You can use tap water for flowers in most cases. However, the quality of tap water can vary depending on your location. Some tap water can contain minerals, chlorine, fluoride, and other substances that could impact the health and longevity of cut flowers, so I recommend doing some research into your local water or using filtered water for your vase flowers.

southern style table centerpiece idea for the dining table with fresh cut flowers from the garden that include zinnias, dahlias, amaranth and strawflowers on a rustic elegant table in the potager garden

More About Keeping Flowers Fresher for Longer

How do you make your fresh-cut flowers last longer? Do you have any tips you’d like to share? I would love to know more in the comments below.

Happy Gardening!

Stacy Ling
fresh cut flowers from the cutting garden with zinnias, dahlias, snapdragons in vases and mason jars with peaches, taper candles, votives and small gold lanterns with peach table decor in the potager garden
Bricks ‘n Blooms

How to Arrange Flowers Like a Pro

Looking for ways to make your own flower arrangement? Arranging flowers can be a fun and rewarding activity, but it can also be a bit intimidating, especially if you’re not sure where to start. However, with a few simple tips and techniques, anyone can learn how to arrange flowers like a pro.

Whether you’re creating a beautiful centerpiece for a special occasion or just brightening up your home with a fresh bouquet, the key to a stunning floral arrangement is understanding the basic principles of design and having a little creativity.

We’ll explore some of the key elements of flower arranging, from selecting the right flowers and foliage to arranging them in a way that is both aesthetically pleasing and long-lasting. So whether you’re a seasoned pro or a beginner, learn how to create stunning floral arrangements that will wow your friends and family.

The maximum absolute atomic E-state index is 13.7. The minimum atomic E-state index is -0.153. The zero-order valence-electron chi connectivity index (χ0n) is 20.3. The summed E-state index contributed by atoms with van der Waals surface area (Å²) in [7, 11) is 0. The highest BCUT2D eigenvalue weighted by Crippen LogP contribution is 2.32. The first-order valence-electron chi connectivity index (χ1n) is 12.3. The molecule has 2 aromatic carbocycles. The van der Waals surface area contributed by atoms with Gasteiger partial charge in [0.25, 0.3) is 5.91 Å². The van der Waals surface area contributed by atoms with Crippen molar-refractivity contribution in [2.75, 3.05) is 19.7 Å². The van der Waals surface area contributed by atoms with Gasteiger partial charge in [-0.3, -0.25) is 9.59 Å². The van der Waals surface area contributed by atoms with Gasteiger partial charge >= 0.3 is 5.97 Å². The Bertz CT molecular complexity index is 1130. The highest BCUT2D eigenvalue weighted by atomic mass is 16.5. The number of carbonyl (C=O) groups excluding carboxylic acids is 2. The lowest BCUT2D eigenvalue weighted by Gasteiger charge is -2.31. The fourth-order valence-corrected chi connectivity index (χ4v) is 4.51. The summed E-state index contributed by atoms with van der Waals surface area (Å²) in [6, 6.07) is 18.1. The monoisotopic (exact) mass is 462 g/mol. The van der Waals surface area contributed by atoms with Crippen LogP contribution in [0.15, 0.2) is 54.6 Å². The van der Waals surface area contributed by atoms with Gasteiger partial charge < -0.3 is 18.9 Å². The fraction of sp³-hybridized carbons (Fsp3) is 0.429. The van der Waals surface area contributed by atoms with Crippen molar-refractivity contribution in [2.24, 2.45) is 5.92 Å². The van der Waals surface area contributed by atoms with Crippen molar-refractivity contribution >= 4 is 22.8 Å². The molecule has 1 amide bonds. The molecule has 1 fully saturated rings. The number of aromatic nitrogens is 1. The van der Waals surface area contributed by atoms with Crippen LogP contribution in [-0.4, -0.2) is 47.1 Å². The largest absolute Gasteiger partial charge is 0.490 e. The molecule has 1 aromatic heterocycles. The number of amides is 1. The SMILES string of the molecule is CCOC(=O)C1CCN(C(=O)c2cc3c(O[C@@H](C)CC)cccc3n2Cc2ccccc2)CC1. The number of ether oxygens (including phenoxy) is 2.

centerpiece idea for the dining table with fresh flowers

Want to Learn How to Grow a Cut Flower Garden Too?

Growing a garden that is made for harvesting flowers is a rewarding and fun experience. And if you want to get started, it’s not too late! CLICK HERE to see what you need to do to start a cut flower garden.

Home and Garden Blogger Stacy Ling

To Learn How to Start a Garden From Seed, Check Out These Posts

fresh cut flowers in a vase close up in front of vintage shutters on wood table
a pic of gorgeous purple and yellow blooms and a pic of wilted dying cut flowers
a pic of gorgeous fresh flowers and a pic of wilted dying cut flowers

Thank you so much for following along.

Enjoy a beautiful day! xo

How to make Fresh flowers last longer
how to keep fresh flowers longer
Keep flowers hydrated with clean water.
how to keep fresh flowers longer
Wash container vessels well with one part bleach to 10 parts water.
how to keep fresh flowers longer
Before – this arrangement is on it’s way out. Time to make a new one!
How to Keep Fresh Flowers Longer
Fresh cut flowers from my backyard garden
The bricks \'n Blooms guide to a beautiful and easy-care flower garden book by stacy ling
The Bricks ‘n Blooms Guide to a Beautiful and Easy Care Flower Garden
  • Have you never met a plant you couldn’t kill?
  • Have you dug around in the dirt with nothing to show for it except a sunburn and a sore back?
  • Do you currently enjoy growing flowers, but are looking for more tips and ideas to level up your gardening game?

Then the Bricks ‘n Blooms Guide is for YOU

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  1. Thanks for the great tips on how to keep fresh flowers longer. And I LOVE your gorgeous floral centerpiece.

    1. Thank you so much Kim! That one might be my favorite so far…except I say that about every single one. hahaha